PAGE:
“SMART has been invaluable in strengthening law enforcement and tiger protection efforts in our tiger sites,” said Yoan Dinata, tiger conservation project manager for ZSL Indonesia. “[SMART] has helped us to make the most out of law enforcement resources in areas where they are limited, allowing park management to effectively direct them where they are needed the most.”
SMART implementations focused on tigers are already demonstrating significant results in boosting tiger numbers in Bhutan and Russia, and improved patrol effectiveness and law enforcement monitoring efforts in Bhutan, Indonesia, Russia, Nepal, and Thailand. In Bhutan’s Royal Manas National Park, for example, tiger populations have doubled since 2010. In Russia, sites saw increased or stable tiger populations since implementing SMART in 2011.
The increased transparency and monitoring of patrol efforts allow for greater management oversight, which can result in drastic improvements to law enforcement activity. In Russia, SMART implementation led to clear increases in patrol effort and a reduction in threats to tigers. In Nepal’s Parsa National Park, the implementation of SMART showed a more than doubling of patrol effort in less than a year, which led to a reduction of observations of illegal activity by 90 percent.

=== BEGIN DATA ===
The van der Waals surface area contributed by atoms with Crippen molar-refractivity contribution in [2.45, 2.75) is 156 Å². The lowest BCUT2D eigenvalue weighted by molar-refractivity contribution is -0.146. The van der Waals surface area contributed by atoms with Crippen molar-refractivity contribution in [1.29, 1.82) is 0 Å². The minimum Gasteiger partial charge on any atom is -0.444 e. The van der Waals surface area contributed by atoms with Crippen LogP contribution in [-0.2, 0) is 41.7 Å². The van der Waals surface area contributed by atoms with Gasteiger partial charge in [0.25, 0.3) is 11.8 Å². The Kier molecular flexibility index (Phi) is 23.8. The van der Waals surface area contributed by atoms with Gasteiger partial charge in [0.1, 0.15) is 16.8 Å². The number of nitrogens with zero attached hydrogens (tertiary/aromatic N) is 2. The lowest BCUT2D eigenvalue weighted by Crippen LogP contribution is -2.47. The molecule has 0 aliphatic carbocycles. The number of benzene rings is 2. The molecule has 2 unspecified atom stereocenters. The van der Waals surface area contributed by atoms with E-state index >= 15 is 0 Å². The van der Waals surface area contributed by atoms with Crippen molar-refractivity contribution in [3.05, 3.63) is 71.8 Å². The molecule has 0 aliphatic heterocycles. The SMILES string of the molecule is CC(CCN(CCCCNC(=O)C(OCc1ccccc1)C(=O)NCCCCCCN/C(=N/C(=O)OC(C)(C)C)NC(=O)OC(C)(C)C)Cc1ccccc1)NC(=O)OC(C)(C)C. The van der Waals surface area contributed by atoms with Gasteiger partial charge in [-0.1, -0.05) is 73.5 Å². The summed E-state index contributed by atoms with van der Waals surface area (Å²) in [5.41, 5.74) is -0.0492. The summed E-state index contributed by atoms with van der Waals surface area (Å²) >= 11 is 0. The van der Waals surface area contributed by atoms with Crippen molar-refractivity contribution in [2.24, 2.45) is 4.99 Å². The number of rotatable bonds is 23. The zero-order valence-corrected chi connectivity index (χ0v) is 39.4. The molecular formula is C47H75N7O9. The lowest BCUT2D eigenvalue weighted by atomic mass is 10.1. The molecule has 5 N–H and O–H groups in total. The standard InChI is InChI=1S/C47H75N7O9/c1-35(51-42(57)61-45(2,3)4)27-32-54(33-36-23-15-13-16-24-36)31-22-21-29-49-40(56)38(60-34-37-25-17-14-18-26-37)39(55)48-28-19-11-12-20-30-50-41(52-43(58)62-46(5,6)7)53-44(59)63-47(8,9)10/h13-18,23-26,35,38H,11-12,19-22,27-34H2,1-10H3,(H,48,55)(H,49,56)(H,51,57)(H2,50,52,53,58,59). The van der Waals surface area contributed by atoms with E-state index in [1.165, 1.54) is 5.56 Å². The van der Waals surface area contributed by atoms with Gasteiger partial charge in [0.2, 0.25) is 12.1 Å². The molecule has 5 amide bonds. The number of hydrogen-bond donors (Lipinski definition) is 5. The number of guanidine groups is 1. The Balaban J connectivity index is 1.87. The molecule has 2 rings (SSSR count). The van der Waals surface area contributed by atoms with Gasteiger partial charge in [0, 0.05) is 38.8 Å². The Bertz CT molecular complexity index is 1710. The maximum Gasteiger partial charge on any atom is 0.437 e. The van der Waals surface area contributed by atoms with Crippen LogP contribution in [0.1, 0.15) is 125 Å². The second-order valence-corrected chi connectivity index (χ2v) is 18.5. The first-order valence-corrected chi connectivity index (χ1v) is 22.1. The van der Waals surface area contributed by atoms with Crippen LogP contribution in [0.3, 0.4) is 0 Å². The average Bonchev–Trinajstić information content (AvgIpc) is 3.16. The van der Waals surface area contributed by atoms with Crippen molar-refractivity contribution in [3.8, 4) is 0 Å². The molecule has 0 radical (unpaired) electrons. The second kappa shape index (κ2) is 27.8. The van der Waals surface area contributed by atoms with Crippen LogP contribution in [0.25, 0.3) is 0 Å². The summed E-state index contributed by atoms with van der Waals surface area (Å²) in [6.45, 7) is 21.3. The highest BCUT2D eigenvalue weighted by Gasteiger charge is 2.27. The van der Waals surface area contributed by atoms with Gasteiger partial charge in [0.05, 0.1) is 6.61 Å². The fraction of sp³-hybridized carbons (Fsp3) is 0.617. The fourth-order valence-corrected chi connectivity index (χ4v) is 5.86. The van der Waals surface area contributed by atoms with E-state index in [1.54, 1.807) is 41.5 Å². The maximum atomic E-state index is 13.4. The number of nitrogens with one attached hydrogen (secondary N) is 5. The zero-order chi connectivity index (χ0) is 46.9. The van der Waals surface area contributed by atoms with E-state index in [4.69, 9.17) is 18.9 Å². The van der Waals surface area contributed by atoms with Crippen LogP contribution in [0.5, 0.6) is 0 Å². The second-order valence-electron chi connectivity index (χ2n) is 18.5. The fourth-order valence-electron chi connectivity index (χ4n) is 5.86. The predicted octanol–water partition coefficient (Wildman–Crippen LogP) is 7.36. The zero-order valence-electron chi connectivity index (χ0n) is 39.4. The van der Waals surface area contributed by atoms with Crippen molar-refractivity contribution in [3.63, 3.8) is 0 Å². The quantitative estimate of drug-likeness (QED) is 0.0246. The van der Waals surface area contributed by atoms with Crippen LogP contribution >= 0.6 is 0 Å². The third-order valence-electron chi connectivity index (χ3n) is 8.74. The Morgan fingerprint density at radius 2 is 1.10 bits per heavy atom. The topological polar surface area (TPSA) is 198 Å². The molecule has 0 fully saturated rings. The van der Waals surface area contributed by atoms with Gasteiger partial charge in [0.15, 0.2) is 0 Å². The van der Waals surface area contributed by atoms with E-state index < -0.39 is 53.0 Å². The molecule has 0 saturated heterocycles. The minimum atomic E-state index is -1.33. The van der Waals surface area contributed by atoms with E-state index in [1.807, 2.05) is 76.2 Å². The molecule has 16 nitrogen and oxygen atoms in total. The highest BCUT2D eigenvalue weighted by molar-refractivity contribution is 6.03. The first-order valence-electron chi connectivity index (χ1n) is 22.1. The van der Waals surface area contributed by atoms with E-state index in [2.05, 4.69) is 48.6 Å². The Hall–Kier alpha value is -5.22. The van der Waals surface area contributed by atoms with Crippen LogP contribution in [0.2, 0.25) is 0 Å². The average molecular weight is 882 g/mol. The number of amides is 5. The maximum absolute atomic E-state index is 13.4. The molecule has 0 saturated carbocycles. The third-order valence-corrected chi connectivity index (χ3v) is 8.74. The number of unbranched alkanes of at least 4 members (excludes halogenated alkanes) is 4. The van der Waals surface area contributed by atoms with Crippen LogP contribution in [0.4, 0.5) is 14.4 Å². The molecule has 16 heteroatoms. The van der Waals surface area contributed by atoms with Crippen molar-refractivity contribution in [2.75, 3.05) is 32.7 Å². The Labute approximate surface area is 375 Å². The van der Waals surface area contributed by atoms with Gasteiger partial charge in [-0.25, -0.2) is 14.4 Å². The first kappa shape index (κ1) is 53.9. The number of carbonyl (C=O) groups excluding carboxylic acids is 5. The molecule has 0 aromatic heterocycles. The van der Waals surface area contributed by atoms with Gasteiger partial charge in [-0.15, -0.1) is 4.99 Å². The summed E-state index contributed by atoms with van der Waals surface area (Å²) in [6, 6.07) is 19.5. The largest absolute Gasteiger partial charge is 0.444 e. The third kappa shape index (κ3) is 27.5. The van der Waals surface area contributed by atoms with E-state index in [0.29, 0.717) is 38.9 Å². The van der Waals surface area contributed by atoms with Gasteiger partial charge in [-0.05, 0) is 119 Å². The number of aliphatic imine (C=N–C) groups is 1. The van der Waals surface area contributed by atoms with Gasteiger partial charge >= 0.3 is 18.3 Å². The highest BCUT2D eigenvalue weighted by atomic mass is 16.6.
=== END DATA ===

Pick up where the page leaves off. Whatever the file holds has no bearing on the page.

“Across tiger range, SMART has been really helpful to our teams on the ground and has helped improve protected area management where it is being implemented,” said Rohit Singh, enforcement specialist for the WWF Tigers Alive Initiative.
In Africa, SMART has also proved integral to efforts to conserve the continent’s big cats through enhanced management and decision-making, which has led to more effective and efficient deployments of anti-poaching efforts in sites with key importance to large carnivores. In Zambia, for example, Panthera and North Carolina Zoo are supporting SMART implementations in four National Parks that are critical for big cat conservation. In 2017 alone, SMART was used on more than 1,500 patrols in these areas to monitor and motivate anti-poaching efforts, as well as to collect research data on big cats to better understand their ecology.